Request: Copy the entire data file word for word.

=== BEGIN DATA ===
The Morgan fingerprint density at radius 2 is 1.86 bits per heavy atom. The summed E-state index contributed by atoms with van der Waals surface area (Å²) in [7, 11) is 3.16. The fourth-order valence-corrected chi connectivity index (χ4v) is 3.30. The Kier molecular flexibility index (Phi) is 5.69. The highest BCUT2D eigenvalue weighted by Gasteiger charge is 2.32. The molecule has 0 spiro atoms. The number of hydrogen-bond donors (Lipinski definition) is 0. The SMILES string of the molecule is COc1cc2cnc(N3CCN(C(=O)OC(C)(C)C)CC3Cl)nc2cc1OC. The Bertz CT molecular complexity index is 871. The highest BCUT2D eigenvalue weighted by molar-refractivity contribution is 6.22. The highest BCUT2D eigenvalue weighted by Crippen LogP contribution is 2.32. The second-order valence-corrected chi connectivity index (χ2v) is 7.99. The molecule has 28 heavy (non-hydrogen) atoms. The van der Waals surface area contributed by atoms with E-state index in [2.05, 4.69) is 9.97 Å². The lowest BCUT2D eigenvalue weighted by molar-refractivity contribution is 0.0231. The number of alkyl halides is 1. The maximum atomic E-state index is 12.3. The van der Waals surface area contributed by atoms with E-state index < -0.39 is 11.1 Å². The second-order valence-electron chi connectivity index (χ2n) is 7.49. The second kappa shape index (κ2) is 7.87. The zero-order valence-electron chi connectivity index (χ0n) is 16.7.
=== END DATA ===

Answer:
The Morgan fingerprint density at radius 2 is 1.86 bits per heavy atom. The summed E-state index contributed by atoms with van der Waals surface area (Å²) in [7, 11) is 3.16. The fourth-order valence-corrected chi connectivity index (χ4v) is 3.30. The Kier molecular flexibility index (Phi) is 5.69. The highest BCUT2D eigenvalue weighted by Gasteiger charge is 2.32. The molecule has 0 spiro atoms. The number of hydrogen-bond donors (Lipinski definition) is 0. The SMILES string of the molecule is COc1cc2cnc(N3CCN(C(=O)OC(C)(C)C)CC3Cl)nc2cc1OC. The Bertz CT molecular complexity index is 871. The highest BCUT2D eigenvalue weighted by molar-refractivity contribution is 6.22. The highest BCUT2D eigenvalue weighted by Crippen LogP contribution is 2.32. The second-order valence-corrected chi connectivity index (χ2v) is 7.99. The molecule has 28 heavy (non-hydrogen) atoms. The van der Waals surface area contributed by atoms with E-state index in [2.05, 4.69) is 9.97 Å². The lowest BCUT2D eigenvalue weighted by molar-refractivity contribution is 0.0231. The number of alkyl halides is 1. The maximum atomic E-state index is 12.3. The van der Waals surface area contributed by atoms with E-state index < -0.39 is 11.1 Å². The second-order valence-electron chi connectivity index (χ2n) is 7.49. The second kappa shape index (κ2) is 7.87. The zero-order valence-electron chi connectivity index (χ0n) is 16.7.